If they aren’t being killed outright the best anyone can hope for is a momentary relocation. Trying to dislodge and deter them is like protecting the rats and homeless in San Francisco, Portland, Seattle, and Los Angeles. Any protections provided only increases their numbers.
 

R.P..R

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I'm having a hard time picturing how a drone will be able to fly around a huge stadium and disturb the birds enough that they will prefer to give up their comfortable and weather-protected roosts that are tucked far up under the overhanging multi-level stadium stands. Shortly after you make your pass, I think they will return to their nests, and I'm not sure you will be able to disturb them often enough to make a difference. Birds can be pretty determined, especially pigeons who seem to be able to get used to anything. But I wish you good luck and hope it becomes a successful business endeavor for you.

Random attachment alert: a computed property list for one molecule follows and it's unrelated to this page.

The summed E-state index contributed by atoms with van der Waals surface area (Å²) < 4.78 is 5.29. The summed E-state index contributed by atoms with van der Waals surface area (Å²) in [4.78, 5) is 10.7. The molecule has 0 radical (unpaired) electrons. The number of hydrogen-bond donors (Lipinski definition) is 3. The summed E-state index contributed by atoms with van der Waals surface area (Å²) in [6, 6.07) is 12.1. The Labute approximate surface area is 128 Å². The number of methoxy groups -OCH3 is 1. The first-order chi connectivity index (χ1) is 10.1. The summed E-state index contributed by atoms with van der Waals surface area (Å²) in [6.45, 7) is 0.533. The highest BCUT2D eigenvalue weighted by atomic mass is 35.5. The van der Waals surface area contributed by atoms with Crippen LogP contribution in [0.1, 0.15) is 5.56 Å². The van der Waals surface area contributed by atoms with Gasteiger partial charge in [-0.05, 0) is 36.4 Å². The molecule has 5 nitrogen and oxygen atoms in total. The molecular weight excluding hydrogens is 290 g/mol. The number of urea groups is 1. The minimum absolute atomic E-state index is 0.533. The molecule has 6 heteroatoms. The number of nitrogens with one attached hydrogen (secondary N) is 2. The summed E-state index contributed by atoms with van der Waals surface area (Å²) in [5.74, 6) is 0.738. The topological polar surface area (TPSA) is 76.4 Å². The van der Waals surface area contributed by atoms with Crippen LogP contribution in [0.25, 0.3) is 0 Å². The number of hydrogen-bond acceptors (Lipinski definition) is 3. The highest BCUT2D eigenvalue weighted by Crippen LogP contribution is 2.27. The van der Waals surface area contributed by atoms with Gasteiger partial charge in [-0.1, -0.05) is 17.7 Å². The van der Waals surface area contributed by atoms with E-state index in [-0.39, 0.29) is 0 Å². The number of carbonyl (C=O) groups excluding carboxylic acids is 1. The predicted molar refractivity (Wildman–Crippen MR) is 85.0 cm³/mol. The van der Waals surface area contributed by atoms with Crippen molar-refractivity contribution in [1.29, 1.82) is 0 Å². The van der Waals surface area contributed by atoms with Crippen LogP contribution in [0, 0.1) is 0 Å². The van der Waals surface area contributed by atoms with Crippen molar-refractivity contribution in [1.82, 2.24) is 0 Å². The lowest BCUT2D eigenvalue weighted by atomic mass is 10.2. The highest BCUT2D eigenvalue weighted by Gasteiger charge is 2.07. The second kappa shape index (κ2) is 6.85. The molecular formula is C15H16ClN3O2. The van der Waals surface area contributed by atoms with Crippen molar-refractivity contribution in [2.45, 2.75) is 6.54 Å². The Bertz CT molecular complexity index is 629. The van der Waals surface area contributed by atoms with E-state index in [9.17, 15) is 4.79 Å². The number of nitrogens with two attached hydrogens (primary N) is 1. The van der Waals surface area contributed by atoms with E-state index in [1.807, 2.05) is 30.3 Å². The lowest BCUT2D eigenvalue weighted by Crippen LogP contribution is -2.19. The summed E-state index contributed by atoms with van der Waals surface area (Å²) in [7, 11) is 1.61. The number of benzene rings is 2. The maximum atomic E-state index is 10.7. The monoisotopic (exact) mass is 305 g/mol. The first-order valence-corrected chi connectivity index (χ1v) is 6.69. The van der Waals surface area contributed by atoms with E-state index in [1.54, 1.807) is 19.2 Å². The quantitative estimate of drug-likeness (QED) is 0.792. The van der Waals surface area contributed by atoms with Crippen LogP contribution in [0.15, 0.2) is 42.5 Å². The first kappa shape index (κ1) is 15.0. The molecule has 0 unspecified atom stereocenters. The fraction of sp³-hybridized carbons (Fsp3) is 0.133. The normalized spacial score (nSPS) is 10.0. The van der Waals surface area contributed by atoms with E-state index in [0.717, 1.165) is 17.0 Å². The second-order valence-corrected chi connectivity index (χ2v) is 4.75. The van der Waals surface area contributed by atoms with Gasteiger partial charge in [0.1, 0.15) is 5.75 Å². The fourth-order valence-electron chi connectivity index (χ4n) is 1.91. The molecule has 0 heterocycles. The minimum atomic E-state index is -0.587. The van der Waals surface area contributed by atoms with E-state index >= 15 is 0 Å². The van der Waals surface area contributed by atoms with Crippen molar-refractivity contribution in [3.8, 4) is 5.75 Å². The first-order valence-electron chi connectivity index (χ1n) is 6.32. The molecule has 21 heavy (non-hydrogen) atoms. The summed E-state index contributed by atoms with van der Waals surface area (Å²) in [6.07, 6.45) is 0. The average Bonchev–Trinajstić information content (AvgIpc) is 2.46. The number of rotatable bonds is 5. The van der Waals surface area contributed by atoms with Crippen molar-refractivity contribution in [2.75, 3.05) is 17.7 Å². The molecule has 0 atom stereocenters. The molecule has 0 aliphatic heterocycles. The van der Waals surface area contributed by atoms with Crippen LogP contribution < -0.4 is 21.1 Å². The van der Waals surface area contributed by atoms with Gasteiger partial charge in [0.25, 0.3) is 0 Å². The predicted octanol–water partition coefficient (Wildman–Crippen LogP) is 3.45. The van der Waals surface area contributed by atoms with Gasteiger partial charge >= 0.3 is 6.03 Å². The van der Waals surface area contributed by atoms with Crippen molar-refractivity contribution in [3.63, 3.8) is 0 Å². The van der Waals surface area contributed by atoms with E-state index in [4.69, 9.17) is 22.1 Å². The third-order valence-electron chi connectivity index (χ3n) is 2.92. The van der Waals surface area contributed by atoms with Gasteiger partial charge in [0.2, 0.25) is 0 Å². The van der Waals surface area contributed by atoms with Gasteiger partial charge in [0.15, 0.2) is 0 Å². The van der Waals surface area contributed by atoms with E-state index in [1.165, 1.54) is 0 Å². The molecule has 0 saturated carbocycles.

Pigeons usually congregate or build a home in certain section(s) and areas of a structure. The prone areas are usually where food are available. Clark a wide known pest management and are using falconers, but there are certain limitations to using a falcon that only a drone can possibly do, and this is what my client is looking into as a possible remedy, because they know by experience that harassing/deterring birds is a long process.
 

BigAl07

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Yes "City Birds" are very adaptive. I can't go into specifics but I was part of a project here in town (not drone related) and the birds learn to recognize my car... I mean specifically my car. I could drive a different car into the area and they didn't flinch. I drive my "Tactical Subaru" anywhere near the area and the entire community takes flight.